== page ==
The positional behavior of pygmy marmosets (Cebuella pygmaea) in northwestern Bolivia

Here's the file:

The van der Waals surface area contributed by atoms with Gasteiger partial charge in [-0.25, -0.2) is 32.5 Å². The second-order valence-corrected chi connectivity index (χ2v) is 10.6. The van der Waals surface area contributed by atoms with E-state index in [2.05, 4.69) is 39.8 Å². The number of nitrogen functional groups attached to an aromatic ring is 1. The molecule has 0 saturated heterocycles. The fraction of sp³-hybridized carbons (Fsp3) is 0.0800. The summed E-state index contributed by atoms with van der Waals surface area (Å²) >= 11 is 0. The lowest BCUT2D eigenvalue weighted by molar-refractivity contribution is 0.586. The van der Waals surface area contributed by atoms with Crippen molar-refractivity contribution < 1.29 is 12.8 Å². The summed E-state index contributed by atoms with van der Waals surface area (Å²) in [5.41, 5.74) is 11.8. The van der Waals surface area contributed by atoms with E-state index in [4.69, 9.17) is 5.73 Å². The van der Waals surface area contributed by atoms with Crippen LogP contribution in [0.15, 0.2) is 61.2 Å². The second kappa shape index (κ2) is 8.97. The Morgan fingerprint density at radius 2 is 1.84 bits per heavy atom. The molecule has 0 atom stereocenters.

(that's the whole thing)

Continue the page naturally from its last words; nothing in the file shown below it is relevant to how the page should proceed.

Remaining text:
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Pygmy marmosets are distinctive given their diminutive body size, their year-round reliance upon exudates, and their use of morphologically adapted tegulae to engage in a high degree of claw-clinging behaviors associated with exudate exploitation. This project examined the positional behavior and habitat preferences of one group of pygmy marmosets in a secondary forest within the Department of Pando, northwestern Bolivia. Results from this study indicate that pygmy marmosets primarily use claw-clinging during feeding (89.6%) with preferential use of large vertical trunks. Claw-clinging was also the dominant postural mode during exudate foraging (43.1%) with preferential use of large vertical trunks. Quadrupedalism was the dominant locomotor mode during travel (55.7%) with preferential use of bamboo and medium-sized substrates. These results support previous notions that claw-climbing is a solution to overcome the constraints of small body size while suggesting that quadrupedalism is a habitat-dependent locomotor mode.